He died on May 12, 1992, at Huntington Memorial Hospital, Pasadena, California. He was 59. Initially, the sole cause of his death was attributed to cancer. However, when his death certificate was revealed publicly, it showed he was HIV positive. 

The when and how of Reed’s HIV contraction remain unknown as he never told anyone about his medical condition. Also, he kept his private life a secret until his death, with only a few people knowing about his sexuality. 

When summing up his feelings about “The Brady Bunch,” Reed said he was glad the show happened but added that he does not want it on his tombstone. He was buried at Memorial Park Cemetery in Skokie, Illinois.


Reed managed to keep many aspects of his private life a secret, including the fact that he was gay. However, all of that came to light after his death. 

In a 2000 interview with ABC News, his “The Brady Bunch” co-star Florence Henderson described him as a perfect father to their wonderful little family and a perfect husband to her on the show. However, she added

“He was an unhappy person … I think had Bob not been forced to live this double life, I think it would have dissipated a lot of that anger and frustration.”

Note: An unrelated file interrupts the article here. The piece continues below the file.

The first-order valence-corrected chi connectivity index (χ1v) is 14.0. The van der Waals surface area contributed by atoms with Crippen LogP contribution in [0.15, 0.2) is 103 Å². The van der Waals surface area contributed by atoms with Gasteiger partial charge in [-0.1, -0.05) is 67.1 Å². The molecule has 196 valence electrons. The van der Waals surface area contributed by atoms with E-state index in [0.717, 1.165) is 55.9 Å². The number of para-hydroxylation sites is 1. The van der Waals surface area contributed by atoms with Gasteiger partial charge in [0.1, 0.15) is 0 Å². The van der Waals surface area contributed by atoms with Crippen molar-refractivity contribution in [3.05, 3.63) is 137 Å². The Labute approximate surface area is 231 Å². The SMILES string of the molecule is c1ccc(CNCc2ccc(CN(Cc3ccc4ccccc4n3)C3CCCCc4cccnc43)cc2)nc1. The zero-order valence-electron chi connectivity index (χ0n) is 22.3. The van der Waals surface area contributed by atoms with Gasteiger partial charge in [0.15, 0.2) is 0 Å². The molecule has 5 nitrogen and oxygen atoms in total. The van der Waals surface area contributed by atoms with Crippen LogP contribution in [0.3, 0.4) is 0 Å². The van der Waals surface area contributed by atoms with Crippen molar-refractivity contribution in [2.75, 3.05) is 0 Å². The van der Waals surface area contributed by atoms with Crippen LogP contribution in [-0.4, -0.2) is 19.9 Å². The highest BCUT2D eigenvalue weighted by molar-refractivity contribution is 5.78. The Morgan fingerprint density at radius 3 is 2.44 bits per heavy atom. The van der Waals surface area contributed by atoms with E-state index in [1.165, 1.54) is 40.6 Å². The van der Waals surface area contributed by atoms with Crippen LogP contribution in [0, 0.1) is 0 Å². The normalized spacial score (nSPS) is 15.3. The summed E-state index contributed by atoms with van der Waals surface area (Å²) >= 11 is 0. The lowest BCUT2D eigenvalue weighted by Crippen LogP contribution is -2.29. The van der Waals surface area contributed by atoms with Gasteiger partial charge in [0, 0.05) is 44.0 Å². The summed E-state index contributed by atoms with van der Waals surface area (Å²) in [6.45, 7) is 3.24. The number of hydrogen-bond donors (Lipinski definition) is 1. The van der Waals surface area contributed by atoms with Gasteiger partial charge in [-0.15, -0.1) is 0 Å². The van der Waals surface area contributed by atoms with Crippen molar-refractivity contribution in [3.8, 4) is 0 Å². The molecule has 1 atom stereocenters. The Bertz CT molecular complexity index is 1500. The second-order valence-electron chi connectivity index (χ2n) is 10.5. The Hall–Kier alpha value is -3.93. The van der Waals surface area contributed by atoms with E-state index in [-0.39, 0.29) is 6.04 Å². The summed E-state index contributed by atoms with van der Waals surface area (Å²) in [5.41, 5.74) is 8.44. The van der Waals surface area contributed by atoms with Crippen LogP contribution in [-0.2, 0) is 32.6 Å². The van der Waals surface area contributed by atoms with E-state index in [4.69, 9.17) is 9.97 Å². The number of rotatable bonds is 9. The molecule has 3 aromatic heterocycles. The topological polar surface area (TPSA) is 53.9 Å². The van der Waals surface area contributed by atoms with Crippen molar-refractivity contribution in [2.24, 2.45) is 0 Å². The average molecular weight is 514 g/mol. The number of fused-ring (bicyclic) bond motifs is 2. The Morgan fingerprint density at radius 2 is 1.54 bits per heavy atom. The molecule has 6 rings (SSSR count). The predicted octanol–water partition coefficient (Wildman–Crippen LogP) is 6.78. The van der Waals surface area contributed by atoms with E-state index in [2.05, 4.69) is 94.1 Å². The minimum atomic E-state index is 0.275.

Henderson further revealed that she and others on the set knew about Reed’s secret, but none of them brought it up with him. She said she never challenged him because she knew he was suffering. 

Williams, who portrayed Greg Brady, was friends with Reed for many years but never discussed his sexuality. He revealed Reed did not want to talk about the topic and avoided doing so with anyone. 

Reed‘s reasons for keeping his sexuality away from the public are understandable given the nature of those times. Williams felt if it was ever known that Reed was gay, it could have led to the end of the show and his late co-star’s career. 

Henderson added that she does not think the show could have existed at that time if the public knew Reed was gay.

Although the world was surprised about Reed’s sexuality after his death, his TV family was not and remember him fondly. Henderson concluded that he faced his death with courage and dignity, which everyone should be able to do.